Practical Approaches to Using Learning Styles in Higher Education

By Rita Dunn; Shirley A. Griggs | Go to book overview

Chapter 1

Capitalizing on College Students’ Learning Styles: Theory, Practice, and Research
Rita Dunn
PROBLEMS CONCERNED WITH TEACHING IN HIGHER EDUCATION
Problem #1. It is logical to believe that college students know how to study. Without that ability, how could they have succeeded well enough in high school to warrant admission into college? Response: High school teachers tend to spoon feed their students. They feel that if they ‘‘don’t cover the curriculum,’’ their students won’t learn it! One outcome appears to be that at least 25 percent of freshmen fail or are placed on probation when, for the first time, they need to:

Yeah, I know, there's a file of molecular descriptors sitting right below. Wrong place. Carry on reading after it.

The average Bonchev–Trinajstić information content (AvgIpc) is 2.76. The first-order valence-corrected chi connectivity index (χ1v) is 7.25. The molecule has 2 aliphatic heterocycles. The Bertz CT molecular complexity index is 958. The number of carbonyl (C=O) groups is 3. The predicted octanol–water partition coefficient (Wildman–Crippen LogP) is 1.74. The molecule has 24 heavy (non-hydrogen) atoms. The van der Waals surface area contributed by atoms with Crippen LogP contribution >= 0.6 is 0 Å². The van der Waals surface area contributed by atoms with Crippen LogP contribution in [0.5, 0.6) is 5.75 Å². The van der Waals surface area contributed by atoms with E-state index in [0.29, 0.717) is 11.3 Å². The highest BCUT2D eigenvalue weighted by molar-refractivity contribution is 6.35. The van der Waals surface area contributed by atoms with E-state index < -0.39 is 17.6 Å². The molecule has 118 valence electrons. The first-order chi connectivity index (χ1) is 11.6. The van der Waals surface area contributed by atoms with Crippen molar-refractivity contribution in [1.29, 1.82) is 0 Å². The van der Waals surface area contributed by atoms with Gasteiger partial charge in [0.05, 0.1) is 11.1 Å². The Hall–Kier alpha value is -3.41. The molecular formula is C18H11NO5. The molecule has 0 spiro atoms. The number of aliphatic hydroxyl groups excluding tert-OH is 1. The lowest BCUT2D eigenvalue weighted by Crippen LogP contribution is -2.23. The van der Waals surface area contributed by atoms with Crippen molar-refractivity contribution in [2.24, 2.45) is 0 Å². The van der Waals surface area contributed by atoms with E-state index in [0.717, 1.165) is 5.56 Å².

• listen to a lecture and intuit ‘‘what is important’’;
• listen to a lecture and take notes for studying for the test;
• listen to a lecture and remember three-quarters of what they hear;
• read and intuit what is important;
read and take notes for studying for the test; and
• remember three-quarters of what they read.
And, if the freshman lives in an on-campus dormitory, there are additional problems that get in the way of studying, such as concentrating with:
• someone else in the room;
• someone else’s need for music—or quiet—while concentrating;
• someone else talking to friends in person, on the telephone, or on a cell phone;
• vastly different lighting needs;

-3-

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